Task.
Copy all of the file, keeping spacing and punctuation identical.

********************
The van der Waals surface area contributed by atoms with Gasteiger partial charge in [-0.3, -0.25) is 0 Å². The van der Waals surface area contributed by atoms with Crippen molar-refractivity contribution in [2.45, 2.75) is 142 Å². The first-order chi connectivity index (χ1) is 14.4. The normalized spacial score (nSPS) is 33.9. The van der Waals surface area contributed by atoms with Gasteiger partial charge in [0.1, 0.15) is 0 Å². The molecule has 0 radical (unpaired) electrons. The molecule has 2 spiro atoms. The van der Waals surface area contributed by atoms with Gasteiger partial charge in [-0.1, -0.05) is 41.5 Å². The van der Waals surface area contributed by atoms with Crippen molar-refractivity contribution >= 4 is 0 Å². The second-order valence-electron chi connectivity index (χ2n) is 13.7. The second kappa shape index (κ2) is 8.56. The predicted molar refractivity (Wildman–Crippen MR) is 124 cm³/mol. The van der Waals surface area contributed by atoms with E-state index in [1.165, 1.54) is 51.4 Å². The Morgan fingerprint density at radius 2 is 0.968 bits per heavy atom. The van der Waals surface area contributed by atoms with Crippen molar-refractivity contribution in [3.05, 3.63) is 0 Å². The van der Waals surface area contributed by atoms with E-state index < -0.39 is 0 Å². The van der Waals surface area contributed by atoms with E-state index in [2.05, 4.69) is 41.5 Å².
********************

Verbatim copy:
The van der Waals surface area contributed by atoms with Gasteiger partial charge in [-0.3, -0.25) is 0 Å². The van der Waals surface area contributed by atoms with Crippen molar-refractivity contribution in [2.45, 2.75) is 142 Å². The first-order chi connectivity index (χ1) is 14.4. The normalized spacial score (nSPS) is 33.9. The van der Waals surface area contributed by atoms with Gasteiger partial charge in [0.1, 0.15) is 0 Å². The molecule has 0 radical (unpaired) electrons. The molecule has 2 spiro atoms. The van der Waals surface area contributed by atoms with Gasteiger partial charge in [-0.1, -0.05) is 41.5 Å². The van der Waals surface area contributed by atoms with Crippen molar-refractivity contribution >= 4 is 0 Å². The second-order valence-electron chi connectivity index (χ2n) is 13.7. The second kappa shape index (κ2) is 8.56. The predicted molar refractivity (Wildman–Crippen MR) is 124 cm³/mol. The van der Waals surface area contributed by atoms with E-state index in [1.165, 1.54) is 51.4 Å². The Morgan fingerprint density at radius 2 is 0.968 bits per heavy atom. The van der Waals surface area contributed by atoms with Crippen molar-refractivity contribution in [3.05, 3.63) is 0 Å². The van der Waals surface area contributed by atoms with E-state index < -0.39 is 0 Å². The van der Waals surface area contributed by atoms with E-state index in [2.05, 4.69) is 41.5 Å².